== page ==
Puerto Rico’s population was on a steady decline throughout 2013.
According to the most recent US Census, the territory lost 36,459 residents between July 2012 and July 2013. This represents about one percent of the entire population and marks the third year in a row that Puerto Rico has experienced a marked decline.
Citizens apparently started leaving the country en masse back in 2010. Between 2010 and 2011, 34,628 reportedly fled the country. This number jumped a bit between 2011 and 2012, a period that saw 35,035 residents leave the territory. As of 2012, approximately 3.6 million call Puerto Rico home.
Why are people leaving the territory by the tens of thousands? Cato Institute policy analyst Juan Carlos Hidalgo told the US News and World Report that Puerto Rico’s economic instability is currently forcing people to look for work elsewhere. The unemployment rate was reportedly perched at 14 percent as of November.
“Puerto Rico is facing a severe Greek-style recession. The last decade, from 2001 to 2011, it was the first decade that the number of Puerto Ricans actually dropped on the island,” Hidalgo explained.
He added, “The problem with Puerto Rico’s economy is mostly homemade. They have a huge public sector that through all the years overspent.”
Many residents are fleeing the territory in search of jobs in mainland US as a result of Puerto Rico’s eight-year recession. Although the unemployment rate started to improve back in 2011, things started to look extremely grim once again in 2012.
“It’s a tendency we’re aware of and which the Governor and his staff have incorporated into the agenda of their government,” Puerto Rican Chief of Staff Ingrid Vila recently told El Nuevo Dia during an interview.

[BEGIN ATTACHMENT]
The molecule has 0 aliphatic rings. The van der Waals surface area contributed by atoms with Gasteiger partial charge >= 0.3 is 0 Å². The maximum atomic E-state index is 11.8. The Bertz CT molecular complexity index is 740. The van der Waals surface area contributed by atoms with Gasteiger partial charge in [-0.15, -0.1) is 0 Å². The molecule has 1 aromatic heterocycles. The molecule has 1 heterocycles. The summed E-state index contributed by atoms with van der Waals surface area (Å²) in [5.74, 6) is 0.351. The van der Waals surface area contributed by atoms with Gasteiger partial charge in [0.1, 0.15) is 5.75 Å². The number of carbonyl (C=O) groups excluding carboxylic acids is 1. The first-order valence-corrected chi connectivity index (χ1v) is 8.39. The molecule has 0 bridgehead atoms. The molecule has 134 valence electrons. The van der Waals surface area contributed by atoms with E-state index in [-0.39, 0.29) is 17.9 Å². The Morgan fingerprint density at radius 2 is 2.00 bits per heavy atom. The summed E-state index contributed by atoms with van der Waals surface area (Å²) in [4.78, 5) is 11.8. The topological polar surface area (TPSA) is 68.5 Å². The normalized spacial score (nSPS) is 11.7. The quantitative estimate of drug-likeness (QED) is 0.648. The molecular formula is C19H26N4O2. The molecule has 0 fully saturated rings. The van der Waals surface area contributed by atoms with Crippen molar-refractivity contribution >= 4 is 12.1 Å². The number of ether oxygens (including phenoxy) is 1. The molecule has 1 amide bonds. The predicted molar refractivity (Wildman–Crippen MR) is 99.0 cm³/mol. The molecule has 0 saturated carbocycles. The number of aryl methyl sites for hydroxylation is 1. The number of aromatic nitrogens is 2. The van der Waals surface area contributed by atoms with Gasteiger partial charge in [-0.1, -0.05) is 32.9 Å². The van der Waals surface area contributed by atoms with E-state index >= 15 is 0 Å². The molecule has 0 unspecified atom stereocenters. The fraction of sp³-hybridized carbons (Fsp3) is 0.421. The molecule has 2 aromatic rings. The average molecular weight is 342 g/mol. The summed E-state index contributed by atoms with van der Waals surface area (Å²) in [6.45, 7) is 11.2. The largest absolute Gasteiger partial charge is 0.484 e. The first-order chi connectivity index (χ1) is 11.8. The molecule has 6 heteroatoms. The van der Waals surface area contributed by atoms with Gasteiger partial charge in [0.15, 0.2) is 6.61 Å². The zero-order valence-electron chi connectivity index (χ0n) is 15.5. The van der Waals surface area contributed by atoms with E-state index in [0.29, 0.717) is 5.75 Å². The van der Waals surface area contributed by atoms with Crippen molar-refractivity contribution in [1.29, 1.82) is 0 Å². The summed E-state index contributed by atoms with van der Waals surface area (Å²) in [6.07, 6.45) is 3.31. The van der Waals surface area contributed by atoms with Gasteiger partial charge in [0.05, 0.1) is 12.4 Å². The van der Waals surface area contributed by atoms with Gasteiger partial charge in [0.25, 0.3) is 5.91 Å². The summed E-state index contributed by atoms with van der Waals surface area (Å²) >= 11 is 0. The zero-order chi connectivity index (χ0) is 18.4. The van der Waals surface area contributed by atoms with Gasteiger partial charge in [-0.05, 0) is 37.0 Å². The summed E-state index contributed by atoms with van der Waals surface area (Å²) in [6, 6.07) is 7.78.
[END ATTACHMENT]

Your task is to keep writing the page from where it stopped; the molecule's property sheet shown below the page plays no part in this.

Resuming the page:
She continued, “Improving public security and encouraging the development of work opportunities in the country. That’s been our focus over the past year and it will continue to be that during the year that’s beginning.”
Vila said the government is looking to improve the quality of life throughout the country in hopes that people will stop leaving the territory in record numbers. Despite their desire to create jobs and develop work opportunities for the unemployed, folks are still leaving the territory in search of a better lifestyle.
Besides Puerto Rico, the only other US territory or state that comes close to experiencing this level of decline is West Virginia. The latest census shows that the state lost 0.13 percent of its population July 2012 and July 2013. However, this doesn’t come close to matching the mass exodus experienced by the island territory.
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